3

This might be me having done it wrong. I recently used OpenSSL to convert a .cer to .pem using this -

openssl x509 -inform der -in certificate.cer -out certificate.pem

(And then loaded the .pem onto the loadbalancer)

However the client browser (chrome) reports it's SHA-1 and although it works, (connectivity wise) it doesn't look good. Plus SHA-1 is old/being phased out.

Is this because of the openssl command I used? Should I have used -sha256 in my openssl command (from a quick googling around)

As you can tell, bit new to certificates!

3

The "SHA-1" or "SHA-256" mentioned in Chrome is the hash that was used by the CA (Certification Authority) to create the signature on the certificate. The command you ran doesn't change the certificate at all, it merely changes the file format used (.cer is just the raw ASN.1 encoded certificate data; .pem is a base64-encoded form of the same ASN.1 data). The hashing scheme used for the signature is unrelated to the file formats.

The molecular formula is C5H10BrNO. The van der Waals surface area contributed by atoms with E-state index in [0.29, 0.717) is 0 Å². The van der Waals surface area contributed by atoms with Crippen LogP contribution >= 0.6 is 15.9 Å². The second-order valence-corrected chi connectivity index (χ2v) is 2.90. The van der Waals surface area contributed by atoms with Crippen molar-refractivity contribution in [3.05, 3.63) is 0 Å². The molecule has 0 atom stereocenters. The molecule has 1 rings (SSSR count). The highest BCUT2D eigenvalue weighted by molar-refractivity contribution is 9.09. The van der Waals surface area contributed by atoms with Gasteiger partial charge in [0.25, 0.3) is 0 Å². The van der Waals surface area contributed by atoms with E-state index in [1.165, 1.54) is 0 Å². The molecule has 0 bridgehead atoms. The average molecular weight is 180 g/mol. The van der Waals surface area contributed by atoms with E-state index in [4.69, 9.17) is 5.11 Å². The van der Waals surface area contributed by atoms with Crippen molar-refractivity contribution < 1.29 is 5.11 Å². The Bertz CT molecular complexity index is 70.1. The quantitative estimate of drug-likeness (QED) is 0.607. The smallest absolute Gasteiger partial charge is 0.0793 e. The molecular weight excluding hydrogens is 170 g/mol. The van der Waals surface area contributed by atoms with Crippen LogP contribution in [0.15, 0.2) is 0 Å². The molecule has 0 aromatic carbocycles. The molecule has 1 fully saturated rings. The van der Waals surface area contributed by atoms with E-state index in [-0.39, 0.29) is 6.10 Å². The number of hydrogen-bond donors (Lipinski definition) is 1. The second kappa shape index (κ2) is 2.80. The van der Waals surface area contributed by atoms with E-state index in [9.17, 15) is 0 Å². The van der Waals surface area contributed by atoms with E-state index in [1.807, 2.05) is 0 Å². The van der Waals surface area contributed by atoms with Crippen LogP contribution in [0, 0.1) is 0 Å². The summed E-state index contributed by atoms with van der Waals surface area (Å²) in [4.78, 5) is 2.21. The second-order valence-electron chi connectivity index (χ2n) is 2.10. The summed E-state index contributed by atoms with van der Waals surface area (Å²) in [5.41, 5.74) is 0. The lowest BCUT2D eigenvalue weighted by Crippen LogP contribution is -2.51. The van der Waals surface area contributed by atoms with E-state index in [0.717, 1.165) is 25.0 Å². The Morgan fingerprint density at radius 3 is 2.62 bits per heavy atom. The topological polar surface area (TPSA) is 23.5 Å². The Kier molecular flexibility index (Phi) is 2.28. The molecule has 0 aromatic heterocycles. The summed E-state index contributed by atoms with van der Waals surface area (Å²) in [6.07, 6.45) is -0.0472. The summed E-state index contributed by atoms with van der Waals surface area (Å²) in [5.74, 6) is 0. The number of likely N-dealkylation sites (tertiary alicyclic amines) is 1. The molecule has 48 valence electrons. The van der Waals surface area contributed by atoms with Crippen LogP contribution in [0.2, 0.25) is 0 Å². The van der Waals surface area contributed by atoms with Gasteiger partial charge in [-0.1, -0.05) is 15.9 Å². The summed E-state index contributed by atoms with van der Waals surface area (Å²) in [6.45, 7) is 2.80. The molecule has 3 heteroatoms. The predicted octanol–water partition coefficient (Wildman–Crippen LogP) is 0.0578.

If you want a SHA-256 certificate, you'll need to have one issued by a CA. These days, it's pretty much guaranteed that you'll get a SHA-256 certificate, because SHA-1 is very, very deprecated (hence why Chrome is warning you about it).

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  • Ah thanks. That confirms what we've just heard from the chaps issuing the CA - that their Server 2003 CA can only issue SHA-1. Which isn't ideal... but it puts the issue in their hands rather than ours! – mrchinchin25 Dec 17 '15 at 12:32
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    Server 2003 is out of security support. Anyone running a CA on that now needs to have their head examined. – womble Dec 17 '15 at 21:43
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    Touchè, sir. Touchè. – womble Dec 20 '15 at 21:46

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